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  11.  65
    Metalinguistic Conditionals and the Role of Explicit Content.Chi-Hé Elder - 2019 - Linguistics 57 (6):1337-1365.
    This paper aims to bridge the relationship between metalinguistic if you like as a non-propositional discourse marker and its conditional counterparts. This paper claims that metalinguistic if you like is polysemous between a hedge that denotes the speaker’s reduced commitment to some aspect of the main clause, and an optional yet potential conditional reading that interlocutors can legitimately draw on in interaction which is brought about due to the ‘if p, q’ sentence form. That is, although the metalinguistic reading is (...)
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  12. Logic and Ontology of Language.Urszula Wybraniec-Skardowska - 2019 - In Bartłomiej Skowron (ed.), Contemporary Polish Ontology. Berlin/Boston: DE GRUYTER, MOUTON. pp. 109-132.
    The main purpose of the paper is to outline the formal-logical, general theory of language treated as a particular ontological being. The theory itself is called the ontology of language, because it is motivated by the fact that the language plays a special role: it reflects ontology and ontology reflects the world. Language expressions are considered to have a dual ontological status. They are understood as either concretes, that is tokens – material, physical objects, or types – classes of tokens, (...)
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  13. Logics of Formal Inconsistency Enriched with Replacement: An Algebraic and Modal Account.Walter Carnielli, Marcelo E. Coniglio & David Fuenmayor - forthcoming - Review of Symbolic Logic.
    One of the most expected properties of a logical system is that it can be algebraizable, in the sense that an algebraic counterpart of the deductive machinery could be found. Since the inception of da Costa's paraconsistent calculi, an algebraic equivalent for such systems have been searched. It is known that these systems are non self-extensional (i.e., they do not satisfy the replacement property). More than this, they are not algebraizable in the sense of Blok-Pigozzi. The same negative results (...)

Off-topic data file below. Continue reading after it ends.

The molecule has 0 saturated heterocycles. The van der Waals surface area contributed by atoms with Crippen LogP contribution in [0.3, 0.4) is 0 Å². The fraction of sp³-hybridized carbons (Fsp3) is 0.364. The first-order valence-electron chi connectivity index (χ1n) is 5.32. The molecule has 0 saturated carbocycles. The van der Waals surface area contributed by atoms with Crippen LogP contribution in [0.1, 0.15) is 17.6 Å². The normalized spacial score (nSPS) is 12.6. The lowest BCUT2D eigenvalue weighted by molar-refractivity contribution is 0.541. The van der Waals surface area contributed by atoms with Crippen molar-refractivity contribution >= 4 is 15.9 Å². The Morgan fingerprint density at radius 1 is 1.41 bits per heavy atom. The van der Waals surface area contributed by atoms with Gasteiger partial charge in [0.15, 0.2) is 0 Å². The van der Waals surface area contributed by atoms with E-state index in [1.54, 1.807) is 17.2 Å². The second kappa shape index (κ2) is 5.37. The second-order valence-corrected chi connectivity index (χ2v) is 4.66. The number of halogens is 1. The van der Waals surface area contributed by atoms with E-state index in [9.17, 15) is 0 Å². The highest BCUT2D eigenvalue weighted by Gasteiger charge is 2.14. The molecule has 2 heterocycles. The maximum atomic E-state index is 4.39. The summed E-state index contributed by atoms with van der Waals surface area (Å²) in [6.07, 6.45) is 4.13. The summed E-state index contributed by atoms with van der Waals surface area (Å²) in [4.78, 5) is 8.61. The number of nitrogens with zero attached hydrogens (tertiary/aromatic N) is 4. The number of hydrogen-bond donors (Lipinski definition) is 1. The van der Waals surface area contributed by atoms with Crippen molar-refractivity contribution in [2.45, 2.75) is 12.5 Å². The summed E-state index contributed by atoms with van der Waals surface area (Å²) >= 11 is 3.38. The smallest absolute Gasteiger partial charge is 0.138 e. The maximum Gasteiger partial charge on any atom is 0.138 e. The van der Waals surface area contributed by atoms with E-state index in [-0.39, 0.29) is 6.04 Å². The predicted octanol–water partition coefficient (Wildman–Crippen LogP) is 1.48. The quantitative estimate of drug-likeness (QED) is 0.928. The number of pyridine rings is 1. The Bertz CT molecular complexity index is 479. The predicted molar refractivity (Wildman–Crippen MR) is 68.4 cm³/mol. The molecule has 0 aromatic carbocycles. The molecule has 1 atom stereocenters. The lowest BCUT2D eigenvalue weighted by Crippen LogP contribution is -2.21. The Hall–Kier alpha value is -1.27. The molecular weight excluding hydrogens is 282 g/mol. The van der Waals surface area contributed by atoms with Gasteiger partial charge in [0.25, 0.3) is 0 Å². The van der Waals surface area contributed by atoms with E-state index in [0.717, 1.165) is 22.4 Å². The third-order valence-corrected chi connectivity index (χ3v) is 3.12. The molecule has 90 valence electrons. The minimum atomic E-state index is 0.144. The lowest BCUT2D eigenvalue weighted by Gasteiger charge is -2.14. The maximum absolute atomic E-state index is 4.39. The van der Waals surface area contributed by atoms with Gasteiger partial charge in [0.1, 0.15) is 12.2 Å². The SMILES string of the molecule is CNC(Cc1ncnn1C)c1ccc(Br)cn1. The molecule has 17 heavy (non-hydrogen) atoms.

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  14. Omissions as Possibilities.Sara Bernstein - 2014 - Philosophical Studies 167 (1):1-23.
    I present and develop the view that omissions are de re possibilities of actual events. Omissions do not literally fail to occur; rather, they possibly occur. An omission is a tripartite metaphysical entity composed of an actual event, a possible event, and a contextually specified counterpart relation between them. This view resolves ontological, causal, and semantic puzzles about omissions, and also accounts for important data about moral responsibility for outcomes resulting from omissions.
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  15. Semântica para Pejorativos: Contra-argumentos à Inocência Semântica.John L. Lindemann - 2018 - Polêmica 18 (1):37-49.
    The pejorative have been the object of a growing literature in philosophy. Hom and May (2013) defend the Semantic Innocence thesis to explain a depreciative force of the pejoratives, receiving attacks from Sennet and Copp (2014). The purpose of this article is to present contributions to this discussion, defending the Semantic Innocence thesis of the attacks received from Sennet and Copp (2014), but presenting a new argument against its pretensions, showing that the Semantic Innocence thesis fails to recognize the derogatory (...)